This article first appeared as 'Painting offers a multiverse of symbols' in The Press on 21 June 2017.
US V THEM: Tony de Lautour
Welcome to the low brow, high art world of Tony de Lautour’s paintings, sculptures and ceramics.
As with Petrus van der Velden’s The Leuvehaven, this painting by John Gibb provides a view of a bustling port where ships come and go, unloading and loading their cargo. By 1886, when this painting was completed, the town of Lyttelton / Ōhinehou had been settled by pākehā for just over thirty-six years, and the port had become one of New Zealand’s busiest. Lyttelton Harbour / Whakaraupō provided welcome refuge for ships from the Pacific Ocean beyond the harbour heads, particularly once the breakwater had been completed. Gibb's painting shows fishing boats, sailing and steam ships, a launch and even a rowboat plying the sheltered waters of the harbour, busily going about their business. It was first shown at the Colonial and Indian Exhibition at the Royal Albert Hall in London in 1886, where it would have served well in promoting the progressive industriousness of the port and the prosperity of the Canterbury Province to an international audience.
(Reading the Swell 3 September 2016 – 6 February 2017)
The Gallery has an incredible team of forty Volunteer Guides – and we want more! We’re currently seeking expressions of interest for ten enthusiastic individuals to join us.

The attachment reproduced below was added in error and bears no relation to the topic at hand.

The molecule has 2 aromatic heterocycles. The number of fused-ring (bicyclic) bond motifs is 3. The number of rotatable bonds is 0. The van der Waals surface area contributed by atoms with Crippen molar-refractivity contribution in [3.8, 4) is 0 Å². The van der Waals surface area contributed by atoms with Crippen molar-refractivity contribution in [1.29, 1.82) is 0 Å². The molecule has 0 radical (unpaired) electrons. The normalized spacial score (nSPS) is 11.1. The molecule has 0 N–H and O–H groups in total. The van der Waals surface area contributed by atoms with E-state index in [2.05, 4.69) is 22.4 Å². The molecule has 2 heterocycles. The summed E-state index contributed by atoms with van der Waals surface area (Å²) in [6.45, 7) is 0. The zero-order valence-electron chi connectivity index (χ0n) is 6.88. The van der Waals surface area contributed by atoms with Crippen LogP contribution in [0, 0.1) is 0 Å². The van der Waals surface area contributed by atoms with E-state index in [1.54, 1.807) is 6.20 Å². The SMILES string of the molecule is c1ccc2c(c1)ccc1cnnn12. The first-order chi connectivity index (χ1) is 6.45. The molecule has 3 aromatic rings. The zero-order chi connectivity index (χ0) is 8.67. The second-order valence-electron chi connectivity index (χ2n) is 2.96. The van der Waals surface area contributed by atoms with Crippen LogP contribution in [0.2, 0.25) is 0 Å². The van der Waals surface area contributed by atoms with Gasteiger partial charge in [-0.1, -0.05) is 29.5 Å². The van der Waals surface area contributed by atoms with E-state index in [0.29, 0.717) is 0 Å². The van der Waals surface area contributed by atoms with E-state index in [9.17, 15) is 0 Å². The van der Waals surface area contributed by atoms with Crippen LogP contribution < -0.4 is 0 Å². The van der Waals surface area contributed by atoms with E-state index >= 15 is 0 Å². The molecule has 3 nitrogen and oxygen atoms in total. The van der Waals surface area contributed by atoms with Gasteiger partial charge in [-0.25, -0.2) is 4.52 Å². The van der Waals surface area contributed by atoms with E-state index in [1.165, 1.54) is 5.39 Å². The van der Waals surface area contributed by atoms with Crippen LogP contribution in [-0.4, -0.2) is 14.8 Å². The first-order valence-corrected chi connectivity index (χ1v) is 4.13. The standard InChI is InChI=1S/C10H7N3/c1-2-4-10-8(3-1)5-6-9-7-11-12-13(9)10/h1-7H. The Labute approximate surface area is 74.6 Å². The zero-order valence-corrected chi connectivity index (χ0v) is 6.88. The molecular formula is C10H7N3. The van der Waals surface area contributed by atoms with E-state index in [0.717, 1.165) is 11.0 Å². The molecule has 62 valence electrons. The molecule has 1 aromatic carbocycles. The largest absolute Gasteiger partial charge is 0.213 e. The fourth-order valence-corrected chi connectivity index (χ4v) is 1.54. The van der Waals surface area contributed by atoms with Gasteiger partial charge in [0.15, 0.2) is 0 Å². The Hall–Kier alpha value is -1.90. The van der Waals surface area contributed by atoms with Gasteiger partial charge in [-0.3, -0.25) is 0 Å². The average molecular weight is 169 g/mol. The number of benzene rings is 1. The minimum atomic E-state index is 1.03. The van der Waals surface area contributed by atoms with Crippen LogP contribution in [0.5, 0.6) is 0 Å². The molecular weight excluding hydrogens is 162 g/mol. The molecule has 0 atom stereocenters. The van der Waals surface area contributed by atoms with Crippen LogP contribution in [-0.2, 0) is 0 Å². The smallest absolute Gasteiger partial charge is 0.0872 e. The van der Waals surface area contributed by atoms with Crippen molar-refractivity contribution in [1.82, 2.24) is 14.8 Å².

My main base is in Vienna although I’ve lived a reasonably nomadic life for quite some time now. The last time that I lived in New Zealand was back in 2011, and I left just a few days after the earthquake to start a PhD in Sydney. After four years in Australia I did a couple of residencies in Paris and Italy before moving to Vienna.
In early March we were lucky enough to have the incredibly talented Grayson Gilmour performing at the Gallery, supported by the equally talented Purple Pilgrims and New Dawn. I love these gigs, but there is a lot of work to be done behind the scenes to make sure that, by the time the public walk in the door, the foyer is gig ready. The process normally feels like a long, slow marathon with a sprint at the final corner. So here’s a guide to how you too can get the NZI Foyer gig-ready in five (or six) easy steps.
Pickaxes and Shovels
See the lives of the early settlers and Kāi Tahu tangata whenua in this selection of extraordinary works by frontier Pākehā artists.